Fresh Comics #6: Abortion, Comics Style


Comics is a great medium for communicating complex or divisive topics, and so it makes sense that embedded within comics history we can find stories of abortion. Insane as it is that in 2015—forty-two years since Roe v. Wade—politicos are still arguing against a woman’s right to terminate a pregnancy, here we are. As many of us reluctantly reengage in a topic that we felt was signed, sealed, and delivered, it’s interesting to consider two comics about abortion—one published just months after the US Supreme Court legalized abortion, and the other published just a few months ago.


haha1Not Funny Ha-Ha, a Handbook for Something Hard (2015), by illustrator and musician Leah Hayes, is written with the cool self-confidence of an author whose experience of abortion is one that is safe, accessible, and legal. The writing is stripped of any reference to “choice,” abortion jargon of years past, and favors the more contemporary and firm “decision.” It smartly ignores the “why” of abortion because that, my Republican friends, has already been argued to the point of exhaustion, and instead deals strictly with the “how.”

To that end, the book is written handbook-style to someone who has chosen to have an abortion:

“So you just found out that you’re pregnant.”

Hayes speaks frankly and directly to the reader, who presumably is pregnant and would like to know more about abortion. She goes on to depict two women—”country mouse” Mary, and “city mouse” Lisa—who have both decided to have abortions, but chose different methods: surgical and medical. You learn from their examples, but Hayes never loses connection with the reader, and continues to address her:

“Your doctor will tell you what to expect.”

haha2While the writing suffers a certain didactic detachment, the drawings add some emotional balance. Nearly every character, including the security guard who frisks Lisa upon entry to the clinic, has an expression of downcast melancholy with a rosy, tear-jerked face. To Hayes’s point—this is a handbook for something hard. Just because abortion is legal, accessible, and relatively affordable in some locations in the US doesn’t mean you won’t spend a good part of the process looking like a sad doll in the rain.

For all the nuts-and-bolts directness of the content, the book itself is cloaked in obscurity. Admittedly, it’s a relief that a book about a so-called woman’s topic isn’t mindlessly draped in hot pink, but the mustard yellow—a clear attempt at gender neutrality—seems so understated as to make the book easily overlooked. And honestly, I still can’t make heads or tails of the title. Not Funny Ha-Ha, a Handbook for Something Hard leaves a lot to the imagination, to say the least. It’s as though Hayes doesn’t want to indicate what the book is about until you’ve already started reading it.


eve1Joyce Farmer and Lyn Chevely wasted no time in creating Abortion Eve (1973). Described as “a discussion about the legality of abortion, what to expect during an abortion, head trips—before and after, and much more…” this 32-page underground comic book was published within months of the United States Supreme Court’s decision to legalize abortion. At the time, Farmer and Chevely had just completed the raunchy and controversial first issue of Tits & Clits (1972), and were both pregnancy counselors in southern California. From experience they realized there was a great need for practical information about safe abortion.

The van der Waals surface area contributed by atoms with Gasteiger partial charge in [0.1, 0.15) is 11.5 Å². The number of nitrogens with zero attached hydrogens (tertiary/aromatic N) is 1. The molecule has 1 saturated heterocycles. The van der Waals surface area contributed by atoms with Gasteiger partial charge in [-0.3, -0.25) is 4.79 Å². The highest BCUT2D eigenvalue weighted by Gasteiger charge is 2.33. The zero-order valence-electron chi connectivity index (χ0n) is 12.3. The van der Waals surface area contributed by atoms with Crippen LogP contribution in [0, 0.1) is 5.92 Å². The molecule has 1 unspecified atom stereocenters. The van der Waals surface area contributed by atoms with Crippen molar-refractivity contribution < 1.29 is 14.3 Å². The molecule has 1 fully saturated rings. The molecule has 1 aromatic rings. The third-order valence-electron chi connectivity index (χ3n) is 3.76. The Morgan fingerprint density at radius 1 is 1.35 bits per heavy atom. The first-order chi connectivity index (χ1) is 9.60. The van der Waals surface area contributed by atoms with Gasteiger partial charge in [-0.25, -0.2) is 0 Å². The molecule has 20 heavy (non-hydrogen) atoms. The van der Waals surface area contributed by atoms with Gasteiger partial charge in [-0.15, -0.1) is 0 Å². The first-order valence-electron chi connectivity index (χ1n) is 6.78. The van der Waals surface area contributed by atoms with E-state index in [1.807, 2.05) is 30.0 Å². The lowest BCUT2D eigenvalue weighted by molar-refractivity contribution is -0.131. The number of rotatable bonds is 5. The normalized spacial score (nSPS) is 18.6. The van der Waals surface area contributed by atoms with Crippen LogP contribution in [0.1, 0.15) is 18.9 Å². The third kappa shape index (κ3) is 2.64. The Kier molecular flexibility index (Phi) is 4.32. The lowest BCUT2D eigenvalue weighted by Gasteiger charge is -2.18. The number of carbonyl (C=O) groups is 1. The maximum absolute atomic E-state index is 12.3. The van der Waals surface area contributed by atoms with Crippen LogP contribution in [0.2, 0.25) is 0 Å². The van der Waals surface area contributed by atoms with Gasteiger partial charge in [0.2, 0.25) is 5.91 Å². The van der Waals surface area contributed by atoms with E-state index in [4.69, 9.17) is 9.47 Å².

Abortion Eve tells the story of the “first” women in a new era of abortion. Five women—Evelyn, Eva, Evie, Eve, and Evita—meet by chance at a clinic, each in search of the procedure. The characters team up to tell the stories of several demographic circumstances, from the perspectives of an upper middle class 42-year-old, a pot-smoking hippy, a religious teenager, a middle class black woman, and a latino woman with a controlling husband. In thought bubbles, the women judge each other in socially cliched ways as they process their own decisions to undergo abortions. The wealthy woman thinks the teenager is a tramp, and assumes the black woman wasn’t even using birth control, and everyone thinks the hippy is irresponsible and ridiculous. (After all, this would be her second abortion)

eve3Eventually, the women learn to empathize with each other and accept that it doesn’t matter why they have each chosen to do this. They go on to support each other through all five abortions, which all entertainingly take place on the same day. Afterwards, they celebrate with pastrami sandwiches and “Abzug” beer, a presumed pun on both it’s German translation (discount beer) and Women’s Movement activist, Bella Abzug.

Unfortunately, Abortion Eve never sold very well and remains a lesser-known comic of the 1970s underground movement. By contrast, Not Funny Ha-Ha sold out of its first printing a week before it was released. Although it’s usually a misstep to confuse market popularity with social politics, I hope this is an indication we won’t need to dust off our “Right to Choose” picket signs and hit the streets any time soon. But if we do, I’ll meet you there. 

Monica Johnson is a comic artist and writer living in Brooklyn, NY. She is the author of The Adventures of Dorrit Little, self-publishes mini-comics through Wool & Brick Press, and is co-curating an exhibition in 2016 for the Interference Archive called Our Comics, Ourselves: Identity, Expression and Representation in Comic Art . Connect via @woolandbrick. More from this author →